The opponents of the CFPA – not only banks, but the head of just about every current financial regulatory agency – argue that consumer protection should be combined with prudential regulation, so that one agency should be both making sure that a bank doesn’t collapse and that it isn’t abusing its customers. Many people have pointed out the flaws with this argument: first, consumer protection invariably slips down on the priority list; second, regulators become hesitant to crack down on abusive practices because those abusive practices generate the profits that make the bank “healthy” to begin with.
In addition, this combination makes the fundamental mistake of regulating financial institutions rather than financial functions, and therefore lets abusive practices simply escape to unregulated institutions. Banking regulation in the U.S. has historically been focused on making sure that banks don’t collapse, so depositors can get their money back (without bankrupting the FDIC). The result was that non-bank mortgage lenders and consumer finance companies were notoriously under-regulated. This created another opportunity for regulatory arbitrage: as Warren writes, “the Center for Public Integrity found that 21 of the 25 largest subprime issuers leading up to the crisis were financed by large banks.” In other words, banks outsourced their abusive practices to unregulated entities that they financed. How can that be a good thing?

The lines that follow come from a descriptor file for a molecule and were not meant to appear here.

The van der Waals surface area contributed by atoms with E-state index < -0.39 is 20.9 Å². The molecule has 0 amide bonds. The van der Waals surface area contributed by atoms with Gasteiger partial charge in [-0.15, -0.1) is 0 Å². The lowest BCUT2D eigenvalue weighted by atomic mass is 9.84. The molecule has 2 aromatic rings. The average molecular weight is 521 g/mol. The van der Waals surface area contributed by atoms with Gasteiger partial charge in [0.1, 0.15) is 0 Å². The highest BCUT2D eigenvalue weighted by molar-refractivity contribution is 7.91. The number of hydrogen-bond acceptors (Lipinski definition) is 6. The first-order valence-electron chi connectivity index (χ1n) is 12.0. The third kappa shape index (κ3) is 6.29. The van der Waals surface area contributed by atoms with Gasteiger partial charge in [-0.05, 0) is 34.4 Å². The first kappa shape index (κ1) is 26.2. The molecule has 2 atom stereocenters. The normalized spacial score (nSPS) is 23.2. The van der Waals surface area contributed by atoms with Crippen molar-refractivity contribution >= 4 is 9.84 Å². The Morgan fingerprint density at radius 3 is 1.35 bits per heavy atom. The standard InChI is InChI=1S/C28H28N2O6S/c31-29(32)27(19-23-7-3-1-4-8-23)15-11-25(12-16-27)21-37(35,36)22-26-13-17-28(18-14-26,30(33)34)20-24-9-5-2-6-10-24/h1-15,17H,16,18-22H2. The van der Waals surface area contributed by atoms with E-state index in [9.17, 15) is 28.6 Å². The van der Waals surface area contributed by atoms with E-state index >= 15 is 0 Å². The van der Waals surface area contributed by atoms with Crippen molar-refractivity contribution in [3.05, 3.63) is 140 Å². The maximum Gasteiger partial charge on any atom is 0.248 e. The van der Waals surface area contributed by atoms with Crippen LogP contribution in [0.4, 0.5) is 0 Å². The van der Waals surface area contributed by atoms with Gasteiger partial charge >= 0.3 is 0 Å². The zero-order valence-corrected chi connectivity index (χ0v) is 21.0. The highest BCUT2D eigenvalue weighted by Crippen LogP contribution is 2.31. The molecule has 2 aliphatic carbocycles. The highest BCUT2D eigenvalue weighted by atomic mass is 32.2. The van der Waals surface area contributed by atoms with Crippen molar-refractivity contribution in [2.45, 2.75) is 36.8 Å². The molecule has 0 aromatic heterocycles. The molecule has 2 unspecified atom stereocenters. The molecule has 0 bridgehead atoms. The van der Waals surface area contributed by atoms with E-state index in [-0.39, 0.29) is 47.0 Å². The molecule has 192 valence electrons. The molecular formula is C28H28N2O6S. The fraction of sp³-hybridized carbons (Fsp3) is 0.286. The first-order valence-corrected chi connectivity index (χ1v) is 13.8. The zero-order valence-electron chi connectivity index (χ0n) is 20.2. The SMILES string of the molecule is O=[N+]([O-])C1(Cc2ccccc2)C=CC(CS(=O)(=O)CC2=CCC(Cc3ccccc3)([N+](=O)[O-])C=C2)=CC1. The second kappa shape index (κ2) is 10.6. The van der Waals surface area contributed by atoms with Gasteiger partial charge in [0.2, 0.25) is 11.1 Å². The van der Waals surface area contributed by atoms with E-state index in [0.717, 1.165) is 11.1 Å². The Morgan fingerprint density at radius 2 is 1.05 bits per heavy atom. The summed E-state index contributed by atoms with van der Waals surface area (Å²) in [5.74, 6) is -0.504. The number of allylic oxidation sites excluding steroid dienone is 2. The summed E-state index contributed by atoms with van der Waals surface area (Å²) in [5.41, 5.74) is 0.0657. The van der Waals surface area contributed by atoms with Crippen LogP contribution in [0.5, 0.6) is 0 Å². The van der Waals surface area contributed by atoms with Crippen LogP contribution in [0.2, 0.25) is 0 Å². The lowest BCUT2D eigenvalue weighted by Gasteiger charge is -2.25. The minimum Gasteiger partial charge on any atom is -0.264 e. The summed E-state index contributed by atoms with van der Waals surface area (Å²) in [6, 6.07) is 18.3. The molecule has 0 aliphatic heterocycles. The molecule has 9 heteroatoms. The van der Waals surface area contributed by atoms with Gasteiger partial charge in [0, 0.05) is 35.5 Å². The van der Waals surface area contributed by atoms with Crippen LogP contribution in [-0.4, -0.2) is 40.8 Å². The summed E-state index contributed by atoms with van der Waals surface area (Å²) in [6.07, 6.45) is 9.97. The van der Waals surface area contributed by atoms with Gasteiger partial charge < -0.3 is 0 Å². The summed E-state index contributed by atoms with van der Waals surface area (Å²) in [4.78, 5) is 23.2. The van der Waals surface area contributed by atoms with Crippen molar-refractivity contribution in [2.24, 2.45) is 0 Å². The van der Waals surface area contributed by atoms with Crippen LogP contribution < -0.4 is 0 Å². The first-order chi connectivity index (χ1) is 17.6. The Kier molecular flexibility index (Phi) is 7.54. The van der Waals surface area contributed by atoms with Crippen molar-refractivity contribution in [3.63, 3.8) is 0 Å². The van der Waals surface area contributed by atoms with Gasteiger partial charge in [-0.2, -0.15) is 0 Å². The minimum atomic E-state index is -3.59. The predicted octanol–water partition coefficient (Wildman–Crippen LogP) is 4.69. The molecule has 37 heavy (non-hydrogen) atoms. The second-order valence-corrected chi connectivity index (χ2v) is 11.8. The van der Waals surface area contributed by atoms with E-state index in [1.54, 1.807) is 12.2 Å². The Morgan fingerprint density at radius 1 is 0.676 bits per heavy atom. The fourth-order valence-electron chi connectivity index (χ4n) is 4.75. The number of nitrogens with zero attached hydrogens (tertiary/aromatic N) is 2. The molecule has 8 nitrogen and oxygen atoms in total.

The CFPA is many things, but it is also an example of regulating a financial function rather than a financial institution, and therefore makes regulatory arbitrage that much harder; to get outside its reach, you have to define the thing you are doing as not a financial service. (Although I think it has a weird exception for insurance products, which could turn out to be a big problem.) Since regulatory arbitrage seems to have been a core business strategy of many financial institutions over the last decade, that seems to be a good place to start.
By James Kwak